The third category is strictly for long-term care, and it maxes out at an annual premium of 160,000 Yen. Interestingly enough, this third category has a layer of support that was introduced to Japan in 2000; known as Long-Term Care Insurance (LTCI), it covers all citizens and residents over 65. It is mandatory in Japan, and you are enrolled in this insurance automatically if you are over 40 years old.

NHI Payments

Regardless of your NHI, if you are the head of the household, you will be responsible for making payments.

These payments are divided into ten installments (it is your annual premium divided among 12 months).

NHI Application

Japan’s National Health Insurance is managed by local municipal governments.

You can apply at your local official government office within two weeks of becoming eligible for this type of coverage.

You may need to bring certain documents, such as a health insurance disqualification certificate. Check your local municipal government’s website to find out the exact documents you need. You need to speak Japanese or bring someone who can with you.

After the application, a health insurance card will be sent to you within a week. You need to show this card whenever you visit a clinic or a hospital.

In case you move to a new city, you also need to contact your local government office to update your NHI as well.

Employee Based Insurance (EHI)

If you are working full-time in Japan, you will need to get this Employee Based Insurance (EHI), also known as 社会保険 (Shakai Hoken).

It covers about 59% of the country’s population.

I will break it down for you so you can get a good idea of the costs and coverages in this section.

working in Sapporo
If you are working in Japan full-time, you will have Employee Health Insurance (EHI)

Shakai Hoken, more commonly referred to as Employee Health Insurance (EHI), is health insurance from your employer that ensures you receive the medical services you need.

All employers in Japan must automatically enroll you in EHI if you meet these conditions:

  • You work 20 hours or more per week.
  • You earn at least 88,000 Yen a month or 1,060,000 Yen a year.
  • You sign a contract that employs you with that company for at least one year, and you are not a full-time student.

EHI Coverage

This medical insurance coverage includes all medical visits, medication, surgery, hospitalization, and dental costs. Insurance covers 70% of the cost, leaving you to pay the remaining 30%.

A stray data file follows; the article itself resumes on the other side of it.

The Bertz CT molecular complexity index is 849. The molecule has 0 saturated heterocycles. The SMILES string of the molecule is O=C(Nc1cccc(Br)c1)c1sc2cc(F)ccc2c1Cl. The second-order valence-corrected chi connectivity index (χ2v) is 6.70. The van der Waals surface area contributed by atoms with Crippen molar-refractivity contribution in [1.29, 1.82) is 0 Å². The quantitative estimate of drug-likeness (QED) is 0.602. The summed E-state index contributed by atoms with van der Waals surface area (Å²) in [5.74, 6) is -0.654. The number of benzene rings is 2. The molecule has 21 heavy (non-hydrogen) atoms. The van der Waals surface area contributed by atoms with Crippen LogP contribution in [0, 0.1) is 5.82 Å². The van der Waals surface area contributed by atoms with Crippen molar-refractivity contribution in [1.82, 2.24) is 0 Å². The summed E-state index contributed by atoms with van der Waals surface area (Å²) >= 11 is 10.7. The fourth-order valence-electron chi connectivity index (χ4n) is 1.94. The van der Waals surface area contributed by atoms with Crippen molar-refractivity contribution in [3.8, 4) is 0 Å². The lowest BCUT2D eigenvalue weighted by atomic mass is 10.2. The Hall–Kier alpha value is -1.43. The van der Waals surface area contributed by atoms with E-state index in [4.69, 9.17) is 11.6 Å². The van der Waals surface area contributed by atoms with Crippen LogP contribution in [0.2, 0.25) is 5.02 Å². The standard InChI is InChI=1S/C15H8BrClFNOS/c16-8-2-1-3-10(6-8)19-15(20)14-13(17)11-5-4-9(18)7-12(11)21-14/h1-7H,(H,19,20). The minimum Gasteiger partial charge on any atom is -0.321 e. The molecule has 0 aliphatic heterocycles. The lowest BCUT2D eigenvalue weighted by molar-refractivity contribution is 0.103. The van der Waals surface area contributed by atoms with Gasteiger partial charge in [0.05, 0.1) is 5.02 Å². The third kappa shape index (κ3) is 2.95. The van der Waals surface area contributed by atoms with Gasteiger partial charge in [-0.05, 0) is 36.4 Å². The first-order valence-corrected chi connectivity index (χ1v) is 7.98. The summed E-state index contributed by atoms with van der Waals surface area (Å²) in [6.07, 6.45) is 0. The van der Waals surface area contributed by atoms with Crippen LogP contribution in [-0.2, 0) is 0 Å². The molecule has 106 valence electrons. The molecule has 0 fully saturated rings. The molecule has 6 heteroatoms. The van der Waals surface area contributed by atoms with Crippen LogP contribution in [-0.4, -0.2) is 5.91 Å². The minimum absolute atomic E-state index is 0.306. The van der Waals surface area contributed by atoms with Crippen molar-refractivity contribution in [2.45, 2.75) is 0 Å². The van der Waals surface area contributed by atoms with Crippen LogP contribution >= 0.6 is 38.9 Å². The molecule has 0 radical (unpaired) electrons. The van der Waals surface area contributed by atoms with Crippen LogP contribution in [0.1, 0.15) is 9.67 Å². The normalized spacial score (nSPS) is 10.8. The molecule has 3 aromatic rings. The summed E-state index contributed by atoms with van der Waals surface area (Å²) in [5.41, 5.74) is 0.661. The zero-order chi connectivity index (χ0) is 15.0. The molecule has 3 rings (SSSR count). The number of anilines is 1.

With EHI, as with any insurance sanctioned by Japan, you are able to visit any clinic or hospital in Japan.

It covers injuries and illnesses but does not apply to physical check-ups, cosmetic surgery, healthy pregnancies, or childbirth.

Other Important Benefits of EHI

Under EHI, high medical costs are compensated, as well as lost wages due to some kind of illness or injury (these are covered up to 60% of your average daily wages for approximately 1.5 years).

You are also automatically enrolled in a program in case of death, where a lump sum for burial costs, and financial compensation is allotted for dependents.

Moreover, you gain more specific pension benefits under Shakai Hoken (e.g., Elderly Pension) if you pay monthly premiums for 10 years or more – this is available from 60 years old.

The Premium Costs for EHI

EHI costs are individualized based on your family situation – these adjustments and allocations are shared privately between the employer and you.

You will be able to easily calculate them on your monthly paystub, and the costs will be transparent.

Typically, your health insurance premiums are deducted from your monthly salary before your employer send it your bank account, with a majority of the cost falling on the employer.

Again, the exact split of costs is different for everyone, but the employer’s share is usually much larger, making this insurance easier to afford for employees.

The premiums for EHI are also calculated based on your total annual taxable salary, with rates set by each Prefecture.

Here is a clear example of the rates for the Gunma Prefecture.

On average, the monthly premium for the medical insurance is equal to roughly 9.93% of your monthly taxable salary if you are aged between 20-40 years old, and 11.58% if you are 40-65 years old.

There is also an additional 1.65% added for Nursing Care Insurance (Kaigo Hoken).

EHI Application

Conveniently, the enrollment process is simple, and it is taken care of by your employer. After providing the necessary documentation to your employer, they will process the paperwork and present you with an insurance card.

Keep this card handy; it must be presented along with your identification at any healthcare facility you use in Japan.

EHI for Your Dependents

The people who share the same household as you can be considered your dependents (e.g., family members) if they meet the income requirement.